One of our family’s favourite luxury holiday destinations has been Mount Grace. My father was a friend of the founder, and so I have known about this hotel literally since attending its opening many years ago. Before our youngest child came, Mount Grace Easter breakaways were a favourite – as children (not normally allowed at the hotel) were catered for spectacularly. This was the hotel I took my wife to on our first “parents only” night away after the birth of our first child. And, as a professional conference speaker and facilitator, I have been a day and overnight conference guest at the hotel many times. A Sunday drive was well worth it – the buffet lunch the stuff of legends. We’ve also made use of the Spa on stay overs and day trips. Sure, they know how to charge for this luxury and reputation, but it has always been well worth it. And so, it was with great anticipation that my family and I (with in-laws in tow) set off for Mount Grace Country Hotel and Spa for an Easter weekend getaway!
Our expectations were rudely shattered. Short version: we shall not be going back to Mount Grace anytime soon! What a disappointing and shocking weekend we’ve had!
You can read the gory details below, if you’re the type of person who tends to slow down to rubberneck at car crashes on the side of the highway. But, for casual readers of this blog, let me start this piece by giving you the lessons that can be learned.

  • The hotel was recently taken over by a new company. They have clearly lost key staff. But when you take over an existing brand, you should be absolutely sure that systems are in place, that you know what these systems are, that you have the staff to back you up, and that you have a proper transitional process and knowledge continuity plan in place. This has clearly not happened at Mount Grace, as systems have almost entirely collapsed and staff are undertrained. What a waste of such a good brand (I shudder to think what was paid in goodwill, and how much of that payment has already been lost!)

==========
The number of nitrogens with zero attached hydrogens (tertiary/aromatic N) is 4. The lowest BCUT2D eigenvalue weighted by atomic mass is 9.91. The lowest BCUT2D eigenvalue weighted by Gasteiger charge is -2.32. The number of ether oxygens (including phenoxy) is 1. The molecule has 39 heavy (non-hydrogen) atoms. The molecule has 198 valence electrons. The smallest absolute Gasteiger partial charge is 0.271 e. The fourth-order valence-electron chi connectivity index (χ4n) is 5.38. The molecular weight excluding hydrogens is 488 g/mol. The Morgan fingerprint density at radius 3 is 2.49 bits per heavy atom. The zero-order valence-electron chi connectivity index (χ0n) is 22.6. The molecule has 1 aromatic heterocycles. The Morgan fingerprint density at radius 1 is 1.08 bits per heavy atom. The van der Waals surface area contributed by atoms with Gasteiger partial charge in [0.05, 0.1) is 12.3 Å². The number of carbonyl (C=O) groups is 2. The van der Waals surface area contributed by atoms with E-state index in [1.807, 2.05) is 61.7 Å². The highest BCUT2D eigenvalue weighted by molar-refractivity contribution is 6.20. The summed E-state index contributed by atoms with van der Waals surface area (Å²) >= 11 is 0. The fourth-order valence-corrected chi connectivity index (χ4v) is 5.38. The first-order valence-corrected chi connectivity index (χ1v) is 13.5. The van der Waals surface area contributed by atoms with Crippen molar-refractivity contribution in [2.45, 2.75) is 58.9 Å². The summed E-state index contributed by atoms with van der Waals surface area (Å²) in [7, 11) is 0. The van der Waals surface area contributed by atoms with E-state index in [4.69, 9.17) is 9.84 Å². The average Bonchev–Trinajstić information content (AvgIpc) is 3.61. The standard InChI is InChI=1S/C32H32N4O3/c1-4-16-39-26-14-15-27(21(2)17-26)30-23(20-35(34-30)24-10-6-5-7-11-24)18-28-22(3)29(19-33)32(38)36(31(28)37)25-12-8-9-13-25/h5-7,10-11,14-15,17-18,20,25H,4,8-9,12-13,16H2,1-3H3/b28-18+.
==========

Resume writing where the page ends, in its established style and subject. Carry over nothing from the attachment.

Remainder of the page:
• “The Luxury Touch” is what distinguishes the truly great from the also rans at this end of the market – see the previous blog entry for four things that must be maintained in order to ensure the luxury touch is always there.
  • When a problem occurs, admit it, and ask the simple question: “what can we do to make this right?” Apologies are one thing, but when they come from a junior manager, who’s obvious role is to just stand there and take your abuse with an appropriately sad looking face, they are meaningless. When a customer indicates they’ve had a bad experience, agreeing with them, but obviously not having any intent to resolve the issue just serves to inflame the customer even more.
  • It takes a team – it was obvious that there were certain staff members who knew that the systems were collapsing and were incredibly frustrated at the rest of the team who were messing things up. This is understandable, but should not be allowed to come into the client space. It showed distinct low morale amongst the competent staff. It would not surprise me if Mount Grace lost even more of its talent very soon. So sadly, as always, its likely to get worse before it gets better.